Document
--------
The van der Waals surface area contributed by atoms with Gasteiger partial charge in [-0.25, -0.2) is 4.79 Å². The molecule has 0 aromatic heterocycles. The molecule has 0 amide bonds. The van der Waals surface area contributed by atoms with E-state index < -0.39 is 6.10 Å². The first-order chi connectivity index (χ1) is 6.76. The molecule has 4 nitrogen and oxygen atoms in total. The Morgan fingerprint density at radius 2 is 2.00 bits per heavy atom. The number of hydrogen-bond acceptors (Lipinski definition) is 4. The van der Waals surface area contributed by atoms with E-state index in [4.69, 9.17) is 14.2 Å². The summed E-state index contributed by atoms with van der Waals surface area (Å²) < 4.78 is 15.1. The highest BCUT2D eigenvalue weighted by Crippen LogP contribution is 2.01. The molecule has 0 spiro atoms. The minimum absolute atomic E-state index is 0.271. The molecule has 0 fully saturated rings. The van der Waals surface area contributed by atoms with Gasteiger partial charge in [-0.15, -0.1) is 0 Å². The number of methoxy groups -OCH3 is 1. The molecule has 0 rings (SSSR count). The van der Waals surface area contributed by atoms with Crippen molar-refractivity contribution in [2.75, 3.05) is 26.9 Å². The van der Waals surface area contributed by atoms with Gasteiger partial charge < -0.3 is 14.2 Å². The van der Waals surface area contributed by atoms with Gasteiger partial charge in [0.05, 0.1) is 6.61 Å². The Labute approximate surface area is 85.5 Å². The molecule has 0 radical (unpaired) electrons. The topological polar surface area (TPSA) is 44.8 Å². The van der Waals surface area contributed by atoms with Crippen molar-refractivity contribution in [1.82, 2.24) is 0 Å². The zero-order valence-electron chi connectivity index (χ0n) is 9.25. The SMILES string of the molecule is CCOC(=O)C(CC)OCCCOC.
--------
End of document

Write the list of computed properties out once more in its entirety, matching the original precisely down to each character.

The van der Waals surface area contributed by atoms with Gasteiger partial charge in [-0.25, -0.2) is 4.79 Å². The molecule has 0 aromatic heterocycles. The molecule has 0 amide bonds. The van der Waals surface area contributed by atoms with E-state index < -0.39 is 6.10 Å². The first-order chi connectivity index (χ1) is 6.76. The molecule has 4 nitrogen and oxygen atoms in total. The Morgan fingerprint density at radius 2 is 2.00 bits per heavy atom. The number of hydrogen-bond acceptors (Lipinski definition) is 4. The van der Waals surface area contributed by atoms with E-state index in [4.69, 9.17) is 14.2 Å². The summed E-state index contributed by atoms with van der Waals surface area (Å²) < 4.78 is 15.1. The highest BCUT2D eigenvalue weighted by Crippen LogP contribution is 2.01. The molecule has 0 spiro atoms. The minimum absolute atomic E-state index is 0.271. The molecule has 0 fully saturated rings. The van der Waals surface area contributed by atoms with Gasteiger partial charge in [-0.15, -0.1) is 0 Å². The number of methoxy groups -OCH3 is 1. The molecule has 0 rings (SSSR count). The van der Waals surface area contributed by atoms with Crippen molar-refractivity contribution in [2.75, 3.05) is 26.9 Å². The van der Waals surface area contributed by atoms with Gasteiger partial charge < -0.3 is 14.2 Å². The van der Waals surface area contributed by atoms with Gasteiger partial charge in [0.05, 0.1) is 6.61 Å². The Labute approximate surface area is 85.5 Å². The molecule has 0 radical (unpaired) electrons. The topological polar surface area (TPSA) is 44.8 Å². The van der Waals surface area contributed by atoms with Crippen molar-refractivity contribution in [1.82, 2.24) is 0 Å². The zero-order valence-electron chi connectivity index (χ0n) is 9.25. The SMILES string of the molecule is CCOC(=O)C(CC)OCCCOC.